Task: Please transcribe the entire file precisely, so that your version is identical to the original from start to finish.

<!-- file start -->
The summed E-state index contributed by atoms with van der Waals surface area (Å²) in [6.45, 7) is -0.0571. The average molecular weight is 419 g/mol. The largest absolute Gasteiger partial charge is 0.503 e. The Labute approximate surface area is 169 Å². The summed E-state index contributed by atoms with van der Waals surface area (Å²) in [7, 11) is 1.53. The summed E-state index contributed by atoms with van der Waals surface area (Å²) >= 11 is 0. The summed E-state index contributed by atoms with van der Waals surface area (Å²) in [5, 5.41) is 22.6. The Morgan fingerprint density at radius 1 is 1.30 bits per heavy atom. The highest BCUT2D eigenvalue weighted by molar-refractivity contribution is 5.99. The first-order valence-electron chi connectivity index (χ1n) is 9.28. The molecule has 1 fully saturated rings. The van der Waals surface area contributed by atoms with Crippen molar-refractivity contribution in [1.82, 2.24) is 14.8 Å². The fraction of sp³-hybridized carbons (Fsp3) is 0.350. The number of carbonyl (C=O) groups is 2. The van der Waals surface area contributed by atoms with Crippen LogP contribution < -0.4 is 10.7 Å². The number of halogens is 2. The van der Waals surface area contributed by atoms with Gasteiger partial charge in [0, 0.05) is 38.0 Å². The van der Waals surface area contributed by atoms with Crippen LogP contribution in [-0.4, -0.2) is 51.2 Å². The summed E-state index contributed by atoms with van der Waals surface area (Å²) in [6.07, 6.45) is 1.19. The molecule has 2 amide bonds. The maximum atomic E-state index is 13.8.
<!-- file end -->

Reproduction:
The summed E-state index contributed by atoms with van der Waals surface area (Å²) in [6.45, 7) is -0.0571. The average molecular weight is 419 g/mol. The largest absolute Gasteiger partial charge is 0.503 e. The Labute approximate surface area is 169 Å². The summed E-state index contributed by atoms with van der Waals surface area (Å²) in [7, 11) is 1.53. The summed E-state index contributed by atoms with van der Waals surface area (Å²) >= 11 is 0. The summed E-state index contributed by atoms with van der Waals surface area (Å²) in [5, 5.41) is 22.6. The Morgan fingerprint density at radius 1 is 1.30 bits per heavy atom. The highest BCUT2D eigenvalue weighted by molar-refractivity contribution is 5.99. The first-order valence-electron chi connectivity index (χ1n) is 9.28. The molecule has 1 fully saturated rings. The van der Waals surface area contributed by atoms with Crippen molar-refractivity contribution in [1.82, 2.24) is 14.8 Å². The fraction of sp³-hybridized carbons (Fsp3) is 0.350. The number of carbonyl (C=O) groups is 2. The van der Waals surface area contributed by atoms with Crippen LogP contribution < -0.4 is 10.7 Å². The number of halogens is 2. The van der Waals surface area contributed by atoms with Gasteiger partial charge in [0, 0.05) is 38.0 Å². The van der Waals surface area contributed by atoms with Crippen LogP contribution in [-0.4, -0.2) is 51.2 Å². The summed E-state index contributed by atoms with van der Waals surface area (Å²) in [6.07, 6.45) is 1.19. The molecule has 2 amide bonds. The maximum atomic E-state index is 13.8.